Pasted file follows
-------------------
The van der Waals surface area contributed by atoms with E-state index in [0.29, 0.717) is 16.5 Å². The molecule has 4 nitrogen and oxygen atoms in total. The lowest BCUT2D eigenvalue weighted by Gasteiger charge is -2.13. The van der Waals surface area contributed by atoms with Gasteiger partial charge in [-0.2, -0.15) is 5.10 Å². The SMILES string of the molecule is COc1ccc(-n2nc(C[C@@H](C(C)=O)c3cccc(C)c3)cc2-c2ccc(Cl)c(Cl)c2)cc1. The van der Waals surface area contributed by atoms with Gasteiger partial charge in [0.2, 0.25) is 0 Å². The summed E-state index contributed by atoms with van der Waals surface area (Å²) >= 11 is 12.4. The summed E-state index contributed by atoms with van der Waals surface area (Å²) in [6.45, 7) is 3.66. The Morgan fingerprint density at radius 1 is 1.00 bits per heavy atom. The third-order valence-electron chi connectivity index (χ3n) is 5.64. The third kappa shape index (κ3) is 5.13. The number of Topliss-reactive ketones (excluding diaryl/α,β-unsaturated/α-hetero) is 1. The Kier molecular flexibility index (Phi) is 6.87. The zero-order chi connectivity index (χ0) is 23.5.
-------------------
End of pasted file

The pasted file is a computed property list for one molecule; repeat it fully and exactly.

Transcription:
The van der Waals surface area contributed by atoms with E-state index in [0.29, 0.717) is 16.5 Å². The molecule has 4 nitrogen and oxygen atoms in total. The lowest BCUT2D eigenvalue weighted by Gasteiger charge is -2.13. The van der Waals surface area contributed by atoms with Gasteiger partial charge in [-0.2, -0.15) is 5.10 Å². The SMILES string of the molecule is COc1ccc(-n2nc(C[C@@H](C(C)=O)c3cccc(C)c3)cc2-c2ccc(Cl)c(Cl)c2)cc1. The van der Waals surface area contributed by atoms with Gasteiger partial charge in [0.2, 0.25) is 0 Å². The summed E-state index contributed by atoms with van der Waals surface area (Å²) >= 11 is 12.4. The summed E-state index contributed by atoms with van der Waals surface area (Å²) in [6.45, 7) is 3.66. The Morgan fingerprint density at radius 1 is 1.00 bits per heavy atom. The third-order valence-electron chi connectivity index (χ3n) is 5.64. The third kappa shape index (κ3) is 5.13. The number of Topliss-reactive ketones (excluding diaryl/α,β-unsaturated/α-hetero) is 1. The Kier molecular flexibility index (Phi) is 6.87. The zero-order chi connectivity index (χ0) is 23.5.